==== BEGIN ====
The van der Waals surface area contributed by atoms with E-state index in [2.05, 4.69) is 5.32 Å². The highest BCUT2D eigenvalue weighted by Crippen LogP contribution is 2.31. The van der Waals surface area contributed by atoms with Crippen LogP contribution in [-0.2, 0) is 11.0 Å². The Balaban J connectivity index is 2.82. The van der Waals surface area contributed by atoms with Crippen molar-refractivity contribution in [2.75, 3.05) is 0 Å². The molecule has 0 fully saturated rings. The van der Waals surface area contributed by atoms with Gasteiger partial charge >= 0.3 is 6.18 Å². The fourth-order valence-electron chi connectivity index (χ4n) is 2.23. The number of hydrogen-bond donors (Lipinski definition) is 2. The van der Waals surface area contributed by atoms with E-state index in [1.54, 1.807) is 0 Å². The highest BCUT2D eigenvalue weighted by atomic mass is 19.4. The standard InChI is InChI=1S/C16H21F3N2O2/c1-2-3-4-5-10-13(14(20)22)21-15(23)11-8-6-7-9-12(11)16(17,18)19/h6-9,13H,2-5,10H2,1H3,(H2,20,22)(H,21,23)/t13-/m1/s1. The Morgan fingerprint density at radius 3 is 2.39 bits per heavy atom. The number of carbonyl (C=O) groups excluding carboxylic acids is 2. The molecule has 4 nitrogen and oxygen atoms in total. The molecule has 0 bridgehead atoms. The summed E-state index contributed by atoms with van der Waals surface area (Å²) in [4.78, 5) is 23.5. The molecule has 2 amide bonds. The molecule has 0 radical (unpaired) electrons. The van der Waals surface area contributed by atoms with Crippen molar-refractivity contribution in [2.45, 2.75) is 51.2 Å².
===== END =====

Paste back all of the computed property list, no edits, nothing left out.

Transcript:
The van der Waals surface area contributed by atoms with E-state index in [2.05, 4.69) is 5.32 Å². The highest BCUT2D eigenvalue weighted by Crippen LogP contribution is 2.31. The van der Waals surface area contributed by atoms with Crippen LogP contribution in [-0.2, 0) is 11.0 Å². The Balaban J connectivity index is 2.82. The van der Waals surface area contributed by atoms with Crippen molar-refractivity contribution in [2.75, 3.05) is 0 Å². The molecule has 0 fully saturated rings. The van der Waals surface area contributed by atoms with Gasteiger partial charge >= 0.3 is 6.18 Å². The fourth-order valence-electron chi connectivity index (χ4n) is 2.23. The number of hydrogen-bond donors (Lipinski definition) is 2. The van der Waals surface area contributed by atoms with E-state index in [1.54, 1.807) is 0 Å². The highest BCUT2D eigenvalue weighted by atomic mass is 19.4. The standard InChI is InChI=1S/C16H21F3N2O2/c1-2-3-4-5-10-13(14(20)22)21-15(23)11-8-6-7-9-12(11)16(17,18)19/h6-9,13H,2-5,10H2,1H3,(H2,20,22)(H,21,23)/t13-/m1/s1. The Morgan fingerprint density at radius 3 is 2.39 bits per heavy atom. The number of carbonyl (C=O) groups excluding carboxylic acids is 2. The molecule has 4 nitrogen and oxygen atoms in total. The molecule has 0 bridgehead atoms. The summed E-state index contributed by atoms with van der Waals surface area (Å²) in [4.78, 5) is 23.5. The molecule has 2 amide bonds. The molecule has 0 radical (unpaired) electrons. The van der Waals surface area contributed by atoms with Crippen molar-refractivity contribution in [2.45, 2.75) is 51.2 Å².